‘Hey you spoiled brat, stop complaining about supply shortages at stores and learn to deal with it.’
That’s my tl;dr paraphrase version of an article in the Washington Post today telling Americans that they are spoiled and to stop complaining about these pandemic supply shortages or something:
Across the country, Americans’ expectations of speedy service and easy access to consumer products have been crushed like a Styrofoam container in a trash compactor. Time for some new, more realistic expectations.
Fast food is less fast. A huge flotilla of container ships is stuck offshore in California, waiting to unload. Shelves normally stocked with Halloween candy this time of year are empty, as I saw the other day at a Target here in Ann Arbor, Mich.
The issue has become so troublesome — with alarming economic and political ramifications — that the White House is stepping in, urging unions, port operators and big consumer-goods companies to work around the clock (if they aren’t already) to unclog supply pipelines.
American consumers, their expectations pampered and catered to for decades, are not accustomed to inconvenience.
“For generations, American shoppers have been trained to be nightmares,” Amanda Mull wrote in August in the Atlantic, before the supply chain problem turned truly ugly. “The pandemic has shown just how desperately the consumer class clings to the feeling of being served.”
Customers’ persistent whine, “Why don’t they just hire more people?,” sounds feeble in this era of the Great Resignation, especially in industries, such as food service, with reputations for being tough places to work.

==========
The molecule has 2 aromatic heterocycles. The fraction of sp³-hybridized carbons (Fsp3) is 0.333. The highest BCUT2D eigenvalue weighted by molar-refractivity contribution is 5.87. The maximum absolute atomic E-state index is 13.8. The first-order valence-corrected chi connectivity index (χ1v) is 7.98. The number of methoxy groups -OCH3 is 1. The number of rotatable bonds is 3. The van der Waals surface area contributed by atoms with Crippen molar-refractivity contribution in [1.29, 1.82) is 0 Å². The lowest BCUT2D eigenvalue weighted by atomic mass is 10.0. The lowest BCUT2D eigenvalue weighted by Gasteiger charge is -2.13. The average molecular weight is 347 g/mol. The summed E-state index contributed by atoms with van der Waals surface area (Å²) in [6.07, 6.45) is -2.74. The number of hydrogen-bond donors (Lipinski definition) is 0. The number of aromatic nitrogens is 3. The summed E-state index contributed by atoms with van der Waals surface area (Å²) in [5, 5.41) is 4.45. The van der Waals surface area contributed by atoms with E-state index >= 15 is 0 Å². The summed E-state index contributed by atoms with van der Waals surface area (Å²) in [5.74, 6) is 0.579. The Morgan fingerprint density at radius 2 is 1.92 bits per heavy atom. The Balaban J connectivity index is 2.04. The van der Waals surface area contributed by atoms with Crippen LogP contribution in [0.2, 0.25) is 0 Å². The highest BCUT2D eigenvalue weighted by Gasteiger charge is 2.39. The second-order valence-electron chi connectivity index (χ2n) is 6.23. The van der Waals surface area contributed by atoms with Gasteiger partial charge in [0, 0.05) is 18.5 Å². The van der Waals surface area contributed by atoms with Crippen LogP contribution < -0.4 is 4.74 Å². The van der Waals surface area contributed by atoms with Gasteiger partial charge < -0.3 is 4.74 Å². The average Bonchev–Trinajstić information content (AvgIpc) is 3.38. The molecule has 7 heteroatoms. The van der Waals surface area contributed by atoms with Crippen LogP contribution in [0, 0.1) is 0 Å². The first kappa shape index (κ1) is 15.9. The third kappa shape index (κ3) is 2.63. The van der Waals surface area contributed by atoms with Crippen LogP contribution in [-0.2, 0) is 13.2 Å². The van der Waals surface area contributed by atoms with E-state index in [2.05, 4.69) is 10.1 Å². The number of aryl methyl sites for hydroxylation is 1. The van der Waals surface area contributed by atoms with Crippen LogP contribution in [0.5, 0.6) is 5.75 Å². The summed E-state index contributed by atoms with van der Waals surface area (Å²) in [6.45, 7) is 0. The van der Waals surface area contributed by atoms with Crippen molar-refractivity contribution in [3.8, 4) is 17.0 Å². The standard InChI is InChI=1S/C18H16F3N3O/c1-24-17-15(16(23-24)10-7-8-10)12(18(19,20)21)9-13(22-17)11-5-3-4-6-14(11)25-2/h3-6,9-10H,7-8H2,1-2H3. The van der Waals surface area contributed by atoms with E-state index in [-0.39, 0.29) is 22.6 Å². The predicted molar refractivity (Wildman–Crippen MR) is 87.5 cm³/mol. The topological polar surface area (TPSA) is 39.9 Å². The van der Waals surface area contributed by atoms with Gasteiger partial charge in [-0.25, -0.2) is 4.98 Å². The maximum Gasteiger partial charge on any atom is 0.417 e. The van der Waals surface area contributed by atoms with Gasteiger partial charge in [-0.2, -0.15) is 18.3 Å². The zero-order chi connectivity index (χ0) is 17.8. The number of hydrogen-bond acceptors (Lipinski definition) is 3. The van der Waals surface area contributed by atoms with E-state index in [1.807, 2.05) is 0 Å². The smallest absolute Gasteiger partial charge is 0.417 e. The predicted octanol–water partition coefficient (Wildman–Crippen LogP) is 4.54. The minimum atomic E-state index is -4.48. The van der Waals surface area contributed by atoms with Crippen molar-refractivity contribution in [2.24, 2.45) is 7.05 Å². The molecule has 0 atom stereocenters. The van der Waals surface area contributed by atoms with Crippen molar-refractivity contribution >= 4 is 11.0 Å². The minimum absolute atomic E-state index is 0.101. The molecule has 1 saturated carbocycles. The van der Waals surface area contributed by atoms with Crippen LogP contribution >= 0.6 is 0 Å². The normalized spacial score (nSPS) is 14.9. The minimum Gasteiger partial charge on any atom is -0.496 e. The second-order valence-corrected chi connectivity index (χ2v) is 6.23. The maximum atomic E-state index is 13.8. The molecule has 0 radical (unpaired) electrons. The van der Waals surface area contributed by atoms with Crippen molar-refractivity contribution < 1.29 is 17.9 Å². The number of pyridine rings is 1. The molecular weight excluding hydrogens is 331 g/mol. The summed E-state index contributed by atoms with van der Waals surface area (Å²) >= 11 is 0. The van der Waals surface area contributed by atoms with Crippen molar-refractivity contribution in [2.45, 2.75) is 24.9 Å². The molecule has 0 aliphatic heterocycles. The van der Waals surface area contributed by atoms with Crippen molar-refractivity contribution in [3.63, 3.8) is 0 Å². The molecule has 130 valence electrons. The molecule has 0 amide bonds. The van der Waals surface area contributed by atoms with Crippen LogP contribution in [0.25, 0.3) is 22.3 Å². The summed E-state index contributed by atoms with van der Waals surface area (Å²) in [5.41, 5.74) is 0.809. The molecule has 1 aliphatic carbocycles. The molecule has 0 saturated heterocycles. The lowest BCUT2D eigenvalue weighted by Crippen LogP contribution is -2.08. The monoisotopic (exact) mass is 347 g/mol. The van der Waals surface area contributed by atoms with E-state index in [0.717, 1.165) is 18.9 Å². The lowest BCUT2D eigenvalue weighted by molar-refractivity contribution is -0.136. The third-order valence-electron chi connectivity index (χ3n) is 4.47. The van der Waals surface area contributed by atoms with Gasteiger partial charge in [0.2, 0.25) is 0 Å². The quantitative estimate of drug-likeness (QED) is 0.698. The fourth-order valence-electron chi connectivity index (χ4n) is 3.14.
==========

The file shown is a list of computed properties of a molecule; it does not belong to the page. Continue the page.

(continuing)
Rather than living constantly on the verge of throwing a fit, and risking taking it out on overwhelmed servers, struggling shop owners or late-arriving delivery people, we’d do ourselves a favor by consciously lowering expectations.
Notice how the author doesn’t put any blame on Biden for this, instead casting the Biden White House in the role of simply trying to solve the problem and telling Americans that they’re the ones who need to adjust their spoiled expectations.
See, it’s your demands that are the problem.
Joe Concha made a great point in response to this article:
This absolutely would have been published if the same crisis occurred under the previous administration, right? Silly, greedy citizens. Your expectations are too high. Kneel before Zod! https://t.co/dPthxtwYCg pic.twitter.com/L9hZs5ywFt
— Joe Concha (@JoeConchaTV) October 19, 2021
Absolutely correct. If this were Trump’s crisis, the article would have cast Americans as victims of a greedy dictator who is ruining America to somehow line his evil pockets. But since it’s Biden, the White House is the hero in the story, not the villain.
Here’s a few more un-woke responses to the article:
Are they really test marketing *breadlines weren't so bad after all* ?
In a country demanding same day Amazon drone delivery and with no patience for anything unless it's the length of a Tiktok, I don't think that *lowering our supply chain expectations* is really going to fly.
— Joel M. Petlin (@Joelmpetlin) October 19, 2021
Did Jimmy Carter write this? Malaise 2.0
— TheRealMirCat (@TRMirCat) October 19, 2021
How about instead we all tell socialists to p*** off?
— Kyle Becker (@kylenabecker) October 19, 2021